Saturday, August 2, 2008
Feast of Our Lady of the Angels of the Portiuncula
Happy Feast of the Portiuncula!
On this day, members of the Franciscan family around the world honor the birthplace of the Order of Friars Minor (OFM), the penitential movement founded by our Seraphic Father, Francis of Assisi.
The term “Portiuncula” itself refers specifically to a small piece of land – hence, the “little portion” or “Porziuncula” in Italian— containing an abandoned chapel ceded to St. Francis himself by the Benedictine monks of Monte Subasio on this day in the year 1208. According to our history and tradition, Francis personally worked on the restoration of this tiny church (it measures just 22 by 13 feet) located 5 km. outside the city walls of Assisi. It was here on Palm Sunday, 1211, that Francis received St. Clare into religious life. It was here that during the lifetime of Francis, the General Chapters (or conferences) of the nascent Order were held, usually at Pentecost. And it was here, at the Little Portion, that Francis died at sunset on October 3, 1226. Since then, the site has been continuously maintained by the friars.
The Franciscans’ enduring affection for the Portiuncula as both a place and a significant part of the life of Francis himself is eloquently told in the words of Thomas of Celano, his official biographer:
“Francis, the servant of God,
was small in stature,
humble in attitude, and lesser by profession.
While living in the world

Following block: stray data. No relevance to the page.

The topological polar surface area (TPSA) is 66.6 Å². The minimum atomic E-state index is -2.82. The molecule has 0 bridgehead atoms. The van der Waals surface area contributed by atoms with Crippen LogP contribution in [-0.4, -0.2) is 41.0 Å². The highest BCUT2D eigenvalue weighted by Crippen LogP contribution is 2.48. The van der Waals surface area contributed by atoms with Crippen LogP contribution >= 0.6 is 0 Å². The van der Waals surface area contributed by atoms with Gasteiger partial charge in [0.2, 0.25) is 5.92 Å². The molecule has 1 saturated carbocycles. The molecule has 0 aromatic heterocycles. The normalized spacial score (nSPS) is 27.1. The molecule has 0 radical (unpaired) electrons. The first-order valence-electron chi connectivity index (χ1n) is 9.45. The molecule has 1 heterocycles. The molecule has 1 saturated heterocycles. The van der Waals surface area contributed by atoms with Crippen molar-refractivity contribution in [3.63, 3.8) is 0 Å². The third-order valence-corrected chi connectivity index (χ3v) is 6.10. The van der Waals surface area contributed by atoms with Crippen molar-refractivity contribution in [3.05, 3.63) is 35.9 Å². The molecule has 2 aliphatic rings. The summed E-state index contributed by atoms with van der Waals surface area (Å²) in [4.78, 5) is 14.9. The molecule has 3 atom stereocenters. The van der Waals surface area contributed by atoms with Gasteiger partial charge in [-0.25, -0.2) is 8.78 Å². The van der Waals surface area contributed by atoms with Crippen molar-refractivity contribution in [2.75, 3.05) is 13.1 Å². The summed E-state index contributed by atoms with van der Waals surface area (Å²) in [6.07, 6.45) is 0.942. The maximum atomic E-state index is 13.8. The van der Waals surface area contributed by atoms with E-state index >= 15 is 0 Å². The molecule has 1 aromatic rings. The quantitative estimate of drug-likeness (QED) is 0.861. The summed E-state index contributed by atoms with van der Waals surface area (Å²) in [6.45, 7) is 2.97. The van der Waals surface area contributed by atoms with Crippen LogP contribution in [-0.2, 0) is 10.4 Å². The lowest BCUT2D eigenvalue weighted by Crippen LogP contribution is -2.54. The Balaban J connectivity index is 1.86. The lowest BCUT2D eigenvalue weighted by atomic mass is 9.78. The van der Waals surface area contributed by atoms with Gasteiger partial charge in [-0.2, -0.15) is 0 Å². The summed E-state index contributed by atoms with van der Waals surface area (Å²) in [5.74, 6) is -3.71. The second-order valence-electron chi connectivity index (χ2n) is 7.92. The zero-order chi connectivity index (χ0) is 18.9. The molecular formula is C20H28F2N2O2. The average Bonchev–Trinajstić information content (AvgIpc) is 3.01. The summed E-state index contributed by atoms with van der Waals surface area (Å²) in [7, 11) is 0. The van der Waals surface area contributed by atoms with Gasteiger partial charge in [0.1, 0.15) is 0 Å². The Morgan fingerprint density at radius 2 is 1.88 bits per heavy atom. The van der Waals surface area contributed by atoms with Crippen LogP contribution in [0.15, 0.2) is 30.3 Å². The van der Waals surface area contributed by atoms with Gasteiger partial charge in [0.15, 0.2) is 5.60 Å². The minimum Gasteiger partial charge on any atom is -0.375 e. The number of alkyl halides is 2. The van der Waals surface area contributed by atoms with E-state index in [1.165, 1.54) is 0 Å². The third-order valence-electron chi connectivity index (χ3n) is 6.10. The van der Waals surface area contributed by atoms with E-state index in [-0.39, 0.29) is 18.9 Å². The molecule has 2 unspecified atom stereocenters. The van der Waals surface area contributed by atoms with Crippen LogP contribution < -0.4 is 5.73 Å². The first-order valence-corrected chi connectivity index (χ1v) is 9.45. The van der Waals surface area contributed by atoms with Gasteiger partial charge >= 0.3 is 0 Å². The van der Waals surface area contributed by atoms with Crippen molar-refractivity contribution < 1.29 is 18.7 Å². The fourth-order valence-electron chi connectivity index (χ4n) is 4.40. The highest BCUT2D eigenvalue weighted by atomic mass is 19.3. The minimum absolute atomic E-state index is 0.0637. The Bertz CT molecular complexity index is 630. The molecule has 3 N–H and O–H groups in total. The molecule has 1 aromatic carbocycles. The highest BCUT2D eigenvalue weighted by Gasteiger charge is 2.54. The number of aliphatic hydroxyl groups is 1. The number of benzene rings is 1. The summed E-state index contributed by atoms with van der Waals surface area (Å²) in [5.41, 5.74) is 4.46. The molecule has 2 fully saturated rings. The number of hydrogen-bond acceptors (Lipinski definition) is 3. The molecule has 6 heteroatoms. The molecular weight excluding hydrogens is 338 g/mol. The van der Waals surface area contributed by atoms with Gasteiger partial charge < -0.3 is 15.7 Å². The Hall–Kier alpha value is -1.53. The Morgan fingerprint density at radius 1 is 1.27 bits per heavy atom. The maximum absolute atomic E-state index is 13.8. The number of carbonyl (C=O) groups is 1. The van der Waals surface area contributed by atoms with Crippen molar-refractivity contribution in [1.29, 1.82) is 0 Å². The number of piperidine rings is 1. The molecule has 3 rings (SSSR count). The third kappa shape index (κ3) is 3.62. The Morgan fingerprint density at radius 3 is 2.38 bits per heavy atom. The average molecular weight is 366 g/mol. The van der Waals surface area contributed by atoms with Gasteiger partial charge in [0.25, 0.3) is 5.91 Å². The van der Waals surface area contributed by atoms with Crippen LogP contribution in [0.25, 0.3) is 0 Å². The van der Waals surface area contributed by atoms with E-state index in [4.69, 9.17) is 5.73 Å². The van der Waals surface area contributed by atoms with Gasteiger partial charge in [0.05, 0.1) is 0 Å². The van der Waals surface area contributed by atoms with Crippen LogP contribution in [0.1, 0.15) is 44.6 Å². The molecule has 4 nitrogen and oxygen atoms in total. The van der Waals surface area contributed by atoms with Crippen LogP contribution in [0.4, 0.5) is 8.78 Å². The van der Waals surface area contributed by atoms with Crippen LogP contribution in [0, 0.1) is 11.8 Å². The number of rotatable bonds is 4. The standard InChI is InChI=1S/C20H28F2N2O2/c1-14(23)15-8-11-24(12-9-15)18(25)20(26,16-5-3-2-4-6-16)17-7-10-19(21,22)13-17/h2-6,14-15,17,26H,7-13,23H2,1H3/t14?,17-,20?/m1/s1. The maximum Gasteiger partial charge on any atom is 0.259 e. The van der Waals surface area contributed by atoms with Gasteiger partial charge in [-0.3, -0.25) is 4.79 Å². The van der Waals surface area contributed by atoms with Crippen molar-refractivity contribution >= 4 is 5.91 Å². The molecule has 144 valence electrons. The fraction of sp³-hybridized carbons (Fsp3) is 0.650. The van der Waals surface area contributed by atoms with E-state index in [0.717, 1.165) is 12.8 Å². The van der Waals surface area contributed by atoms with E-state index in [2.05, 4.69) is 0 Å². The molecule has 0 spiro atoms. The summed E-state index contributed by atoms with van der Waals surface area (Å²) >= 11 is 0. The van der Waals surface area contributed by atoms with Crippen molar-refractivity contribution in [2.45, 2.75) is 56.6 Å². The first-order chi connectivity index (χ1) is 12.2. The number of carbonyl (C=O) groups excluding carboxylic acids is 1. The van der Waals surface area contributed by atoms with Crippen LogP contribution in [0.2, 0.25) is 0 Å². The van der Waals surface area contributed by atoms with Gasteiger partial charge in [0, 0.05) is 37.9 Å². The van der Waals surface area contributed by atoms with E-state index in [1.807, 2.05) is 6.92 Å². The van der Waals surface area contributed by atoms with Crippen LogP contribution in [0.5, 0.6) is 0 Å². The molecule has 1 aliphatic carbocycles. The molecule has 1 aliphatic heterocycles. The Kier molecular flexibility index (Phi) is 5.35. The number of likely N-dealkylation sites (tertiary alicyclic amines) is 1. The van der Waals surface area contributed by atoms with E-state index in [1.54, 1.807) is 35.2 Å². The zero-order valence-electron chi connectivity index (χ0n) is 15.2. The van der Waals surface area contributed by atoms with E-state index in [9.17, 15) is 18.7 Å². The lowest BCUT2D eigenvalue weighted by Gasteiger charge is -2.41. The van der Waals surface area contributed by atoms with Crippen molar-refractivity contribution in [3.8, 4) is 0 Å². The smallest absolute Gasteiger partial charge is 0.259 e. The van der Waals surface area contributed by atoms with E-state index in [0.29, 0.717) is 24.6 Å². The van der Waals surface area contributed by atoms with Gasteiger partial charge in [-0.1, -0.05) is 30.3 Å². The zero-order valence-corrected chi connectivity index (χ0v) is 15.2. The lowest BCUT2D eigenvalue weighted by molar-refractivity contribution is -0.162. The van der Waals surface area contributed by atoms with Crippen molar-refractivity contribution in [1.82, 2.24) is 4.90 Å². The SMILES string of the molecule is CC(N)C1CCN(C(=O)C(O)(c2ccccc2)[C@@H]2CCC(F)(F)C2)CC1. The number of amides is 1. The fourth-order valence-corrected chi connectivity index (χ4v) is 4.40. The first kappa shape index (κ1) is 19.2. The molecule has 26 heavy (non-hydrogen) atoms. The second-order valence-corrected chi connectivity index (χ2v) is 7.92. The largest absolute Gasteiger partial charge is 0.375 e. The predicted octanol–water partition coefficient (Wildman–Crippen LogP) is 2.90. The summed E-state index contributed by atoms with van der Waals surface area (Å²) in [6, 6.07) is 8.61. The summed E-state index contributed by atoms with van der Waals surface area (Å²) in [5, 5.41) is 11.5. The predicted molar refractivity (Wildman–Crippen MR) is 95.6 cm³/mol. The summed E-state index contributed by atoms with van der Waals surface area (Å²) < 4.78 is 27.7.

He chose a little portion of the world
For himself and his followers,
Since he could not serve Christ
Unless he had something of this world.
Since ancient times, prophetically,
This place was called, “the little Portion,”
Sine it was the lot ceded to those who wished to hold nothing of this world.
In this place
There was a church built for the Virgin Mother,
Who by her unique humility
Deserved, after her Son, to be the head of all the saints,
It is here the Order of the Lesser Ones
Had its beginning.
As their numbers increased,
There “a noble structure arose
Upon their solid foundation.”
The saint loved this place more than any other.
He commanded his brothers
To venerate it with special reverence.
He wanted it, like a mirror of the Order,
Always preserved in humility and highest poverty,
And therefore kept its ownership in the hands of others,
Keeping for himself and his brothers only the use of it.”
(Thomas Celano: The Remembrance of the Desire of a Soul, Chapter XII).
A later biographer of Francis, St. Bonaventure wrote in his Major Life of St. Francis:
“Francis had great devotion to the Queen of the world and when he saw that the church was deserted, he began to live there constantly in order to repair it. He heard that the Angels often visited it, so that it was called Saint Mary of the Angels, and he decided to stay there permanently out of reverence for the angels and love for the Mother of Christ.
“He loved this spot more than any other in the world. It was here he began his religious life in a very small way; it is here he came to a happy end. When he was dying, he commended this spot above all others to the friars, because it was most dear to the Blessed Virgin….”
“As he was living there by the church of Our Lady, Francis prayed to her who had conceived the Word, full of grace and truth, begging her insistently and with tears to become his advocate. Then he was granted the true spirit of the Gospel by the intercession of the Mother of mercy and he brought it to fruition. He embraced the Mother of Our Lord Jesus with indescribable love because, as he said, it was she who made the Lord of majesty our brother, and through her we found mercy. After Christ, he put all his trust in her and took her as his patroness for himself and his friars.”